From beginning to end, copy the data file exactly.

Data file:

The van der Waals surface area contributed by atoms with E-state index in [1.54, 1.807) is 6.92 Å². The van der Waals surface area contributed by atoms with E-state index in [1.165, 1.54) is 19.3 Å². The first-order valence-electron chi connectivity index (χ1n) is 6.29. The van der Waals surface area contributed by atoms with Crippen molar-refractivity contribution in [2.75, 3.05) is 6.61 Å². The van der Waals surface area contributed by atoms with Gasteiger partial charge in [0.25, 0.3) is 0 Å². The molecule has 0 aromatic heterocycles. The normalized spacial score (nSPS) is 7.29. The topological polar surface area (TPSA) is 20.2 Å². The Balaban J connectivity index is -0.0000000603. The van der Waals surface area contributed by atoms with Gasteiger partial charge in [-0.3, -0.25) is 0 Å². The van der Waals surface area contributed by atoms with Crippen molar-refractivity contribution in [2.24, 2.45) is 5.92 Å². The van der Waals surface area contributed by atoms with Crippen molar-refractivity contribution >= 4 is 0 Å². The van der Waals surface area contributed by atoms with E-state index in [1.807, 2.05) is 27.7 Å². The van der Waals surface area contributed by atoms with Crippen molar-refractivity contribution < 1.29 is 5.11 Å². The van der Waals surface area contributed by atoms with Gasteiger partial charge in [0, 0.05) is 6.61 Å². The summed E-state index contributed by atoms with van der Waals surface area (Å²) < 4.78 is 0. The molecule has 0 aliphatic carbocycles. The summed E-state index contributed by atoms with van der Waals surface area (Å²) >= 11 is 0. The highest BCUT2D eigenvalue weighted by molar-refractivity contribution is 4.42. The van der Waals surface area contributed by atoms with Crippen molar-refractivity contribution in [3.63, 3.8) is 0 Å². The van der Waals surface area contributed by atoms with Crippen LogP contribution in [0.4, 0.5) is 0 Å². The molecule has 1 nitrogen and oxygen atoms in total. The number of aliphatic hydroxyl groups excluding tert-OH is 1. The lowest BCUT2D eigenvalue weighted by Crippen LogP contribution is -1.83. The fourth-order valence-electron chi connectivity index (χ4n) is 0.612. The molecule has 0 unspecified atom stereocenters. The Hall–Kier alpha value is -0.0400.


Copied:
The van der Waals surface area contributed by atoms with E-state index in [1.54, 1.807) is 6.92 Å². The van der Waals surface area contributed by atoms with E-state index in [1.165, 1.54) is 19.3 Å². The first-order valence-electron chi connectivity index (χ1n) is 6.29. The van der Waals surface area contributed by atoms with Crippen molar-refractivity contribution in [2.75, 3.05) is 6.61 Å². The van der Waals surface area contributed by atoms with Gasteiger partial charge in [0.25, 0.3) is 0 Å². The molecule has 0 aromatic heterocycles. The normalized spacial score (nSPS) is 7.29. The topological polar surface area (TPSA) is 20.2 Å². The Balaban J connectivity index is -0.0000000603. The van der Waals surface area contributed by atoms with Gasteiger partial charge in [-0.3, -0.25) is 0 Å². The van der Waals surface area contributed by atoms with Crippen molar-refractivity contribution in [2.24, 2.45) is 5.92 Å². The van der Waals surface area contributed by atoms with Crippen molar-refractivity contribution >= 4 is 0 Å². The van der Waals surface area contributed by atoms with E-state index in [1.807, 2.05) is 27.7 Å². The van der Waals surface area contributed by atoms with Crippen molar-refractivity contribution < 1.29 is 5.11 Å². The van der Waals surface area contributed by atoms with Gasteiger partial charge in [0, 0.05) is 6.61 Å². The summed E-state index contributed by atoms with van der Waals surface area (Å²) < 4.78 is 0. The molecule has 0 aliphatic carbocycles. The summed E-state index contributed by atoms with van der Waals surface area (Å²) >= 11 is 0. The highest BCUT2D eigenvalue weighted by molar-refractivity contribution is 4.42. The van der Waals surface area contributed by atoms with Crippen molar-refractivity contribution in [3.63, 3.8) is 0 Å². The van der Waals surface area contributed by atoms with Crippen LogP contribution in [0.4, 0.5) is 0 Å². The molecule has 1 nitrogen and oxygen atoms in total. The number of aliphatic hydroxyl groups excluding tert-OH is 1. The lowest BCUT2D eigenvalue weighted by Crippen LogP contribution is -1.83. The fourth-order valence-electron chi connectivity index (χ4n) is 0.612. The molecule has 0 unspecified atom stereocenters. The Hall–Kier alpha value is -0.0400.